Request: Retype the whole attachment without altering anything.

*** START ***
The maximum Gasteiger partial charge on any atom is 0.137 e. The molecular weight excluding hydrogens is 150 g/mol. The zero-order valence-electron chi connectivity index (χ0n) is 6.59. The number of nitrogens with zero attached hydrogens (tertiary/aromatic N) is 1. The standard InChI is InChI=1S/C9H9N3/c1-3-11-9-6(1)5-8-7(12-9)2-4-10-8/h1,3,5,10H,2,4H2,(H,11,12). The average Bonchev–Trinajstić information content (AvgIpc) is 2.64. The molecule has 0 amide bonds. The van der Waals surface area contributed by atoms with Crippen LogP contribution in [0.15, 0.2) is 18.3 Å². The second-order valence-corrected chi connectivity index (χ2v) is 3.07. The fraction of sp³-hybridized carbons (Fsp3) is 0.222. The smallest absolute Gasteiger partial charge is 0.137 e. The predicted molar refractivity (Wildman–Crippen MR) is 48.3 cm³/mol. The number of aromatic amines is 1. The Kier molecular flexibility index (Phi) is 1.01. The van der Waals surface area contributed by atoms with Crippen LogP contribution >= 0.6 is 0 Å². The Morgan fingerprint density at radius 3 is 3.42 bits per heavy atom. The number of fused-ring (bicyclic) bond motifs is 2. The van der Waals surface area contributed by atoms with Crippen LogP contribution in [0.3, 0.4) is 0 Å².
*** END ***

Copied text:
The maximum Gasteiger partial charge on any atom is 0.137 e. The molecular weight excluding hydrogens is 150 g/mol. The zero-order valence-electron chi connectivity index (χ0n) is 6.59. The number of nitrogens with zero attached hydrogens (tertiary/aromatic N) is 1. The standard InChI is InChI=1S/C9H9N3/c1-3-11-9-6(1)5-8-7(12-9)2-4-10-8/h1,3,5,10H,2,4H2,(H,11,12). The average Bonchev–Trinajstić information content (AvgIpc) is 2.64. The molecule has 0 amide bonds. The van der Waals surface area contributed by atoms with Crippen LogP contribution in [0.15, 0.2) is 18.3 Å². The second-order valence-corrected chi connectivity index (χ2v) is 3.07. The fraction of sp³-hybridized carbons (Fsp3) is 0.222. The smallest absolute Gasteiger partial charge is 0.137 e. The predicted molar refractivity (Wildman–Crippen MR) is 48.3 cm³/mol. The number of aromatic amines is 1. The Kier molecular flexibility index (Phi) is 1.01. The van der Waals surface area contributed by atoms with Crippen LogP contribution >= 0.6 is 0 Å². The Morgan fingerprint density at radius 3 is 3.42 bits per heavy atom. The number of fused-ring (bicyclic) bond motifs is 2. The van der Waals surface area contributed by atoms with Crippen LogP contribution in [0.3, 0.4) is 0 Å².